Bali’s water crisis threatens local culture, UNESCO sites


              A fisherman rows his boat on the Tamblingan lake in Buleleng, Bali, Indonesia, Saturday, April 16, 2022. In less than a decade, Bali's water table has decreased over 50 meters (164 feet) in some areas, raising concerns that it could lead to worsening water crisis on the tropical tourist destination. (AP Photo/Tatan Syuflana)
            
              Tourists walk near rice fields irrigated by a traditional terrace system called a "subak" in Jatiluwih in Tabanan, Bali, Indonesia, Monday, April 18, 2022. Bali faces a looming water crisis from tourism development, population growth and water mismanagement, experts and environmental groups warn. While water shortages are already affecting the UNESCO site, wells, food production and Balinese culture, experts project these issues will worsen if existing policies are not equally enforced across the entire island. (AP Photo/Tatan Syuflana)
            
              Motorists ride past rice fields fed by a traditional terrace irrigation system called a "subak" in Jatiluwih in Tabanan, Bali, Indonesia, Monday, April 18, 2022. Bali faces a looming water crisis from tourism development, population growth and water mismanagement, experts and environmental groups warn. While water shortages are already affecting the UNESCO site, wells, food production and Balinese culture, experts project these issues will worsen if existing policies are not equally enforced across the entire island. (AP Photo/Tatan Syuflana)
            
              A farmer work in a field with a traditional terrace irrigation system called a "subak" in Jatiluwih in Tabanan, Bali, Indonesia, Sunday, April 17, 2022. Bali faces a looming water crisis from tourism development, population growth and water mismanagement, experts and environmental groups warn. While water shortages are already affecting the UNESCO site, wells, food production and Balinese culture, experts project these issues will worsen if existing policies are not equally enforced across the entire island. (AP Photo/Tatan Syuflana)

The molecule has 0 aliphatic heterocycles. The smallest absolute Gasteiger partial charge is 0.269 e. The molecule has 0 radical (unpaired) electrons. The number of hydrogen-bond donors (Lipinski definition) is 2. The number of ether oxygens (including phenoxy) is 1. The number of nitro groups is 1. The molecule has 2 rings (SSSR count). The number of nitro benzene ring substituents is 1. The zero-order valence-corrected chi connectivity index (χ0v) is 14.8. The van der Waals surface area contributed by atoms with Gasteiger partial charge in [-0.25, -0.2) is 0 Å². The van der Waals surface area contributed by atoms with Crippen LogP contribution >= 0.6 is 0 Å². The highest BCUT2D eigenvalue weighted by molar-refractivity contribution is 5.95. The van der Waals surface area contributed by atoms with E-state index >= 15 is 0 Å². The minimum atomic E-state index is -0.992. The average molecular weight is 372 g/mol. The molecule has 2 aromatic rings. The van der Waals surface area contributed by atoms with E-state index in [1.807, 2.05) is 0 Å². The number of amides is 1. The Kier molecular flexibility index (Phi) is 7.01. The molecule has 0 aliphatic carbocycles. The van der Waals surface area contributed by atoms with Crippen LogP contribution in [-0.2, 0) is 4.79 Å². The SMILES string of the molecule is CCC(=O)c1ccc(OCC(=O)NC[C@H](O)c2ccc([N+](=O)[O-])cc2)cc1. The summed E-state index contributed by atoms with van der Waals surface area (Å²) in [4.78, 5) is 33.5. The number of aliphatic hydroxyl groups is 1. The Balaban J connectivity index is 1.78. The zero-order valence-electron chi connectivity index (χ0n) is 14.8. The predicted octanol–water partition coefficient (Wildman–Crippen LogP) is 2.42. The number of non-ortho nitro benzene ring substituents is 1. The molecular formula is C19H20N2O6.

A man collects water from the Tamblingan lake in Buleleng Bali, Indonesia, Saturday, April 16, 2022. In less than a decade, Bali's water table has decreased over 50 meters (164 feet) in some areas, raising concerns that it could lead to worsening water crisis on the tropical tourist destination. (AP Photo/Tatan Syuflana)
            
              Tourists walk near rice fields irrigated by a traditional terrace system called a "subak" in Jatiluwih in Tabanan, Bali, Indonesia, Monday, April 18, 2022. Bali faces a looming water crisis from tourism development, population growth and water mismanagement, experts and environmental groups warn. While water shortages are already affecting the UNESCO site, wells, food production and Balinese culture, experts project these issues will worsen if existing policies are not equally enforced across the entire island. (AP Photo/Tatan Syuflana)
            
              A man washes his face from water in Munduk, Bali, Indonesia, Sunday, April 17, 2022. In less than a decade, Bali's water table has decreased over 50 meters (164 feet) in some areas, raising concerns that it could lead to worsening water crisis on the tropical tourist destination. (AP Photo/Tatan Syuflana)
            
              A farmer works in a field with a traditional terrace irrigation system called a "subak' in Jatiluwih in Tabanan, Bali, Indonesia, Monday, April 18, 2022. Bali faces a looming water crisis from tourism development, population growth and water mismanagement, experts and environmental groups warn. While water shortages are already affecting the UNESCO site, wells, food production and Balinese culture, experts project these issues will worsen if existing policies are not equally enforced across the entire island. (AP Photo/Tatan Syuflana)
Bali’s water crisis threatens local culture, UNESCO sites